Mammograms save lives

Mobile screening coming to Barriere

(Metro Creative photo)

Mammograms save lives.

They help find cancer when it is small, allowing more treatment options and a better chance of recovery.

It is estimated that one in eight B.C. women will get breast cancer in their lifetime.

BC Cancer not only plans, coordinates and evaluates cancer care with the health authorities across B.C. to provide equitable and cost-effective health care for people living with or affected by cancer, but they also provide accessible screening programs in the fight against cancer.

BC Cancer Breast Screening is committed to ensuring screening mammography is accessible to those eligible for breast screening in B.C.

The purpose of a screening program is to apply a relatively simple, inexpensive test to a large number of people in order to identify those with risk factors for cancer or who are in its early stages.

A part of this screening program for women, especially women who reside in rural areas, is the Mobile Mammography Clinics that on average come to specified communities once a year providing easily accessible screening for female residents.

A screening mammogram is considered the international gold standard for detecting breast cancer early. Mammograms can usually find lumps two or three years before a woman or her primary care provider can feel them. Research has shown a 25 per cent reduction in deaths from breast cancer among women who regularly screen.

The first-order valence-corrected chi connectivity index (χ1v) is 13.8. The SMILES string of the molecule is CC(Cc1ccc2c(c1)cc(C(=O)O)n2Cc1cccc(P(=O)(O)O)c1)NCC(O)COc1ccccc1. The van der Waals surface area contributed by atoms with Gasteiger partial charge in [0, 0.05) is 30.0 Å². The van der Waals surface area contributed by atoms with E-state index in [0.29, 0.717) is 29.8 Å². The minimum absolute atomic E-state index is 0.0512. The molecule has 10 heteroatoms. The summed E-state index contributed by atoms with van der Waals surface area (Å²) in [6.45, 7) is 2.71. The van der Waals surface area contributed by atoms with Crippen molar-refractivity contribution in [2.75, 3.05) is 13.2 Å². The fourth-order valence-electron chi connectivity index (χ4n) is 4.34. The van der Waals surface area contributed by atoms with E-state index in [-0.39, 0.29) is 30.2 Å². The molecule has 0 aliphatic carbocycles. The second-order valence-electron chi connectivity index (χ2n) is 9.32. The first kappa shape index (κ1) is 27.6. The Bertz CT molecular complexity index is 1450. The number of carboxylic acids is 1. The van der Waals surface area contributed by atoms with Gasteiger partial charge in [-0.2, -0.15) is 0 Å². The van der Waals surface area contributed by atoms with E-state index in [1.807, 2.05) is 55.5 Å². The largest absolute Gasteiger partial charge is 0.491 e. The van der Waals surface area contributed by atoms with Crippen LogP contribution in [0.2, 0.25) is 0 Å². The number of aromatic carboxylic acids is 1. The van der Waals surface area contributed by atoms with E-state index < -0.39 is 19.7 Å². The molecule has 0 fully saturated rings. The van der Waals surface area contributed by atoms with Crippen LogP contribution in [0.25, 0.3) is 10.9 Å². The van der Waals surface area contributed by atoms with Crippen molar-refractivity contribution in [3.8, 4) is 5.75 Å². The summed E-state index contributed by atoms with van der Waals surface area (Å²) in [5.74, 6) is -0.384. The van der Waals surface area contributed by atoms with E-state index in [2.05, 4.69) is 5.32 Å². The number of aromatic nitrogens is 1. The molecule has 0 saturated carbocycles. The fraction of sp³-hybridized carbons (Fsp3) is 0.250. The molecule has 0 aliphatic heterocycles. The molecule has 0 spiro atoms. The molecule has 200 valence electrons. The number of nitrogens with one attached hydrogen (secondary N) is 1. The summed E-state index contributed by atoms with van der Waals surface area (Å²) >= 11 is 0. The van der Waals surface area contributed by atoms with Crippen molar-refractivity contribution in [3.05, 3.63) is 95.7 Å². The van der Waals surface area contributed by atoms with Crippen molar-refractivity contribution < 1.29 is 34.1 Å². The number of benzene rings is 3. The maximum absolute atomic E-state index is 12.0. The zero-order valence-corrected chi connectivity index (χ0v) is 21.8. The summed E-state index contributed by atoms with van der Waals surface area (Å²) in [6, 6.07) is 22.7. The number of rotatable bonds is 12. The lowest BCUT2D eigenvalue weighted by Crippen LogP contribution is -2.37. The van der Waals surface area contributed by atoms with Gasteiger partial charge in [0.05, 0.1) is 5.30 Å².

While women with a family history of breast cancer have a higher than average risk, the biggest risk factor for breast cancer is being a woman over 50 years of age. In fact, 80 per cent of breast cancer cases are diagnosed in women 50 years of age or older.

Although there is no known science available on how to prevent breast cancer, what is known is that good lifestyle habits help to reduce the risk.

Approximately 38 per cent to 42 per cent of breast cancers in countries like Canada are linked to lifestyle-related risk factors. Some of these risk factors include:

• Breast density

• A family history of breast cancer (only five per cent to 10 per cent of women who develop breast cancer have a genetic risk).

• If a woman is post-menopausal

• If a woman started her period before age 12

• If a woman started menopause after age 55

• If a woman never had a baby or had her first baby after age 30

• If a woman never breastfed

The Mobile Mammography Clinic van will be in Barriere on Oct. 26 – 27, 2020, at the Royal Canadian Legion, 681 Shaver Road, Barriere. To book a mammogram appointment please call 1-800-663-9203.

Appointments can also be made at other BC Cancer Screening locations across the province. Visit the online clinic locator to find a location or mobile service visit near you.

For more information on BC Cancer Screening go to: http://www.bccancer.bc.ca/screening

Just Posted

A Heffley Creek peacock caught not one - but two - lifts on a logging truck this month. (Photo submitted)
Heffley Creek-area peacock hops logging trucks in search of love

Peacock hitched two lifts in the past month

A tent housing a mobile vaccination clinic. (Interior Health/Contributed)
Second dose vaccinations accelerating throughout region: Interior Health

To date, more than 675,000 doses have been administered throughout the region

Okanagan Lake (File photo)
Thompson-Okanagan ready to welcome back tourists

The Thompson-Okanagan Tourism Association expects this summer to be a busy one